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Santorum’s views on higher education divide readers


"The truth of the matter falls somewhere in between, and we should strive to develop or reinstitute programs to reflect that," said one reader. Copyright: Christopher Halloran.

GOP presidential hopeful Rick Santorum has criticized President Obama for encouraging more Americans to seek higher education, even going as far as to call the president a “snob” and noting that “a lot” of Americans have no desire to go to college. Is there any merit to his viewpoint?

We recently asked our readers what they think about the issue—and while one might assume Santorum’s comments would be poorly received among educators, some agreed that Santorum might have a point.

Some readers said President Obama is forgetting about important programs like career-training schools, while others believe Santorum’s comments dig at a larger stigma that exists in today’s culture: judging those who don’t hold a bachelor’s degree.

Here are five diverse viewpoints from our readers [comments edited for brevity]:

What about the economy?

“Santorum certainly hasn’t listened to business owners who need educated Americans to work for them. Does he really want to demote ‘a lot’ of Americans to the most meager economic status? All recent studies indicate that, without education, they will have just that. I agree with setting the goal of educating the public to the fullest extent possible. It is healthy for a democracy. Higher education comes in many forms: liberal arts, science and math, technical skills, art and music, vocational skills, online courses to improve or learn new skills. It is not snobbish to ask Americans to aspire to do their best, it is elitist to promote mediocrity for the middle and lower economic classes.” —David F. Withrow, director of technology, Harford Day School, Bel Air, Md.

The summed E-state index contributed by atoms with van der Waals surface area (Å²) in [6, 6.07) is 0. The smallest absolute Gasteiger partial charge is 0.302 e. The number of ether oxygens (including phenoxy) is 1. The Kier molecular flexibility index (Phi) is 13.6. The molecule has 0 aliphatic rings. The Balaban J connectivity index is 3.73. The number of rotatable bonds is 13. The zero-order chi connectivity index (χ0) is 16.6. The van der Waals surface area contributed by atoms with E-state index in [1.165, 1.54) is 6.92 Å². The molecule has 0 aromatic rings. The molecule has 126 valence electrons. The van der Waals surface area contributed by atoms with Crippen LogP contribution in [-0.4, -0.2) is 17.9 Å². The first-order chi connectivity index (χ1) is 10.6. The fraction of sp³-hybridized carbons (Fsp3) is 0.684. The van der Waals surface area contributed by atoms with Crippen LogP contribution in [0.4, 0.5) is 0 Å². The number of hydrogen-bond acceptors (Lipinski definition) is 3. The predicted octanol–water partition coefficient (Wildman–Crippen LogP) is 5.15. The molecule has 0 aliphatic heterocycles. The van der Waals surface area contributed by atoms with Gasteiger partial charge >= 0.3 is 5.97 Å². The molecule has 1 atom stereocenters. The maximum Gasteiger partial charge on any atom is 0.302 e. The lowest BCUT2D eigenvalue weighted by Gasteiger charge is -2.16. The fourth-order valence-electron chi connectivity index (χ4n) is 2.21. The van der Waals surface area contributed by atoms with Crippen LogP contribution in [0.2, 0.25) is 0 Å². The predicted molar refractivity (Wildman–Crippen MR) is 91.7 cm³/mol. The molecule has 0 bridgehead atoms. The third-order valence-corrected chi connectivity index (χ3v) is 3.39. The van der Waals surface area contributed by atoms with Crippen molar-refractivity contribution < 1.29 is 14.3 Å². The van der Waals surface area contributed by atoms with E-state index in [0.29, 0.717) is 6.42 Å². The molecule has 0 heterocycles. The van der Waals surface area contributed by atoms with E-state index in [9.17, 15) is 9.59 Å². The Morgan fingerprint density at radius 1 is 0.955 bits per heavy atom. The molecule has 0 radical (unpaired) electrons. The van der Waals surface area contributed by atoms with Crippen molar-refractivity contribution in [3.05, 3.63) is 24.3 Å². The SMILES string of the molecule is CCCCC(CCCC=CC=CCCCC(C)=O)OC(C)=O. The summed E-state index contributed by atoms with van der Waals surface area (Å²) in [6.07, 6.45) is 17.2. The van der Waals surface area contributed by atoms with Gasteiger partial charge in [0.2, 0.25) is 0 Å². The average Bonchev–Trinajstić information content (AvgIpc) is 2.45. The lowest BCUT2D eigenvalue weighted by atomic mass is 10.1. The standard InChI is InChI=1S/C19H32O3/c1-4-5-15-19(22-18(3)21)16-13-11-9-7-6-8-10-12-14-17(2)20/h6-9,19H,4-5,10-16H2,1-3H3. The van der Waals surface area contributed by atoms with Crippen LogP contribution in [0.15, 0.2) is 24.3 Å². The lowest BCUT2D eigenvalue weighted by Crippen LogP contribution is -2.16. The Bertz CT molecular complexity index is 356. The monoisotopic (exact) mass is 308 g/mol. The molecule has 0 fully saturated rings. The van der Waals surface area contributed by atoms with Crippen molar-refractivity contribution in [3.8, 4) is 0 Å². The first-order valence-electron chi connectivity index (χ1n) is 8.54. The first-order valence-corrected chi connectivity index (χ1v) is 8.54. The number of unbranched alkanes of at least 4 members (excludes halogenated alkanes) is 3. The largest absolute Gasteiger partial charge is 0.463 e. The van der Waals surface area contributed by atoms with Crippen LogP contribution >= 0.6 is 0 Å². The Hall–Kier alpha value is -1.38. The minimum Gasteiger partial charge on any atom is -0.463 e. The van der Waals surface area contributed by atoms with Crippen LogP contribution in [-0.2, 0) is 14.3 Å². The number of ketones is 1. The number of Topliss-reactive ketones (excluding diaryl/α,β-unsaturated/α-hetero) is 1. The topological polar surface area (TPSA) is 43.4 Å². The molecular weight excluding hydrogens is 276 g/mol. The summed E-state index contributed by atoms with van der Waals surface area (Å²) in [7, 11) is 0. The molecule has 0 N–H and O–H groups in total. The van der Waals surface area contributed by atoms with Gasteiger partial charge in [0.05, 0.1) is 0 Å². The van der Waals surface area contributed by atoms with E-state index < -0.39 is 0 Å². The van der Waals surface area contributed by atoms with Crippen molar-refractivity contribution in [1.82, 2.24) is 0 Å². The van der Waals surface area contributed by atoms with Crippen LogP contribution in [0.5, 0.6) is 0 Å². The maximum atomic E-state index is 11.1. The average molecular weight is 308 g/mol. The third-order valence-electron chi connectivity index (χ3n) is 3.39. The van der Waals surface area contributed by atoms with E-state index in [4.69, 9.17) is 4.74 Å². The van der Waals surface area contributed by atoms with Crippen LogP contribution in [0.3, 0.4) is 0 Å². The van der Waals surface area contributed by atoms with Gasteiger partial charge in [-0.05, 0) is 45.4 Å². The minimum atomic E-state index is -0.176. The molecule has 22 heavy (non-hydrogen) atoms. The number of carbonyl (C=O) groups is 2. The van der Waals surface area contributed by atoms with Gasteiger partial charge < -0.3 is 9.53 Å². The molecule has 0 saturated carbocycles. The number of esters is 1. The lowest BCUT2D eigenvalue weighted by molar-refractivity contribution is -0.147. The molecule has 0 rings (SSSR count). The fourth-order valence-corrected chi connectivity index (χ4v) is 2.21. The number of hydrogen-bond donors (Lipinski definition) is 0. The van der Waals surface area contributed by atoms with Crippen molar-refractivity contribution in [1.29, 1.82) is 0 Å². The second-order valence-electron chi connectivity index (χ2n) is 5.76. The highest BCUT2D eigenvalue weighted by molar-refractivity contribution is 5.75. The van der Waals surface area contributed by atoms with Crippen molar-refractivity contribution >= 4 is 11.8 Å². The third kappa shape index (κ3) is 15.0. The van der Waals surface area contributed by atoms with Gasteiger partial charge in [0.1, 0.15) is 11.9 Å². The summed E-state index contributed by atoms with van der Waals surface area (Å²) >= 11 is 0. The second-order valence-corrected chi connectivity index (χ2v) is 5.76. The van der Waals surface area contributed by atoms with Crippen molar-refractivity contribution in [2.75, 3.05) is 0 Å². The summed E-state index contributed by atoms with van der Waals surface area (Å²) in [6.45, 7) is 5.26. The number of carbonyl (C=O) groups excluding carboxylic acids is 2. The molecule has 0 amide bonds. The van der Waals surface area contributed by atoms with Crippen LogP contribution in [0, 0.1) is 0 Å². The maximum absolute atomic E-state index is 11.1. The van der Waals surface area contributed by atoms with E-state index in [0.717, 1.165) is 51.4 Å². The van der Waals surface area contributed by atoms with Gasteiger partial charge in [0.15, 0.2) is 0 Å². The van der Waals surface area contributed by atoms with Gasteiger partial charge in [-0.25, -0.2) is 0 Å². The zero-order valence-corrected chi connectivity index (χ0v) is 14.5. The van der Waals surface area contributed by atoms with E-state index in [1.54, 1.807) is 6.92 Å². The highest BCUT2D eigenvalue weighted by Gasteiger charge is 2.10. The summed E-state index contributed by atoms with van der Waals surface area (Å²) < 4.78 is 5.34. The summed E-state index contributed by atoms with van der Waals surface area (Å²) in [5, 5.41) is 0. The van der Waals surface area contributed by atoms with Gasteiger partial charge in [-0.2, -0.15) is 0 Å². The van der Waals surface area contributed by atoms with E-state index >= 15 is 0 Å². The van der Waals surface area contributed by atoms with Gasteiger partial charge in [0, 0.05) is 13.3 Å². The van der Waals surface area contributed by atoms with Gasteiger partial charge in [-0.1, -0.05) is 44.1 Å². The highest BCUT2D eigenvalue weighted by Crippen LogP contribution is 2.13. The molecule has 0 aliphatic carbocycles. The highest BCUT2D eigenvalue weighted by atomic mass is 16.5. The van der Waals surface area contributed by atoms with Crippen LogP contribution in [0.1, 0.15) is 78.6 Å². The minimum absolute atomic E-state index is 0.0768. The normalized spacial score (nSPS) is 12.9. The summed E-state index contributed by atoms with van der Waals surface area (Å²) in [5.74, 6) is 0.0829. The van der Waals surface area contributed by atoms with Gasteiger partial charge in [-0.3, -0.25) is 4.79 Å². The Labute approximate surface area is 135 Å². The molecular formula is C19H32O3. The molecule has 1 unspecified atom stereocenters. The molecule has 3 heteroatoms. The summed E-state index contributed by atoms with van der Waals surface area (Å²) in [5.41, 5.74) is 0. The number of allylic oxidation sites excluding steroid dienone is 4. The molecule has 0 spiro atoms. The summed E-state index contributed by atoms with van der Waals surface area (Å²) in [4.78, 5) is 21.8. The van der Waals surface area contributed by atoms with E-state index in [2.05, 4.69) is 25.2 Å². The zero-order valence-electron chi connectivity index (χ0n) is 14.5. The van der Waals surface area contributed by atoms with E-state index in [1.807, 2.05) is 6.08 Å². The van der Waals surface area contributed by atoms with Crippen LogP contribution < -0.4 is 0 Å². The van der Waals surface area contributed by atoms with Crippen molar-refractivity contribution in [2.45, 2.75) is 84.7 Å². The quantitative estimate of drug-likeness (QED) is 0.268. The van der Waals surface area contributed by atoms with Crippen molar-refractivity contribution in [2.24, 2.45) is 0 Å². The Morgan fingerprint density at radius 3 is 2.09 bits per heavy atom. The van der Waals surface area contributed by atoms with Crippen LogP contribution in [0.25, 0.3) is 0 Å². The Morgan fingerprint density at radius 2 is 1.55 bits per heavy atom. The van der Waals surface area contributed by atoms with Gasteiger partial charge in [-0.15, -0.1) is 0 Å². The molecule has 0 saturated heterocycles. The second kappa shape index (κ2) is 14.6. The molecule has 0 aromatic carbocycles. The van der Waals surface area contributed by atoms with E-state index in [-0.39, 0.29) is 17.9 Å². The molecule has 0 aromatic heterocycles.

“It’s an insensitive and ignorant remark by someone who obviously has his education under his belt already. Does he know that only 4% of Black and Hispanic males have a college degree? Furthermore, less than 60% of students are graduating from high school in the Chicago Public School system—counting approximately 500 schools. We need educated people to keep our democracy strong and embrace freedom in this great country of ours. [Santorum] is disconnected from the mainstream of America.” —Louise Eggert-Nevins

Many will never escape the death grip of poverty without a solid education. If someone doesn’t want to go to college, they don’t have to, but the fact that the President thinks it is important enough to try to ease the burden for those who do is a good thing.” —Tina Roberts

It’s about having the choice

“Obama wanted everyone to have the chance to go to college, not everyone had to go to college. Higher education after high school should be the goal of everyone, whether that be college, trade, technical, or vocational school. In a world that is increasingly technologically dependent, anything less would be a disgrace.” —Matt Chalmers, principal, Valley View Middle School, Valley View ISD, Valley View, Texas

“Not everyone goes to college. Not everyone can handle college. But everyone should have the opportunity to go to college. … There’s nothing wrong with encouraging everyone to go to college. Does this mean that I, as a high school English teacher, am a ‘snob’ for encouraging all my students to go to college? And college can be a trade school, too. Are they ‘snobs’ for going and becoming plumbers, carpenters, welders, computer technicians? I think not.” —Ed Hauck, Wilson High School, Long Beach, Calif.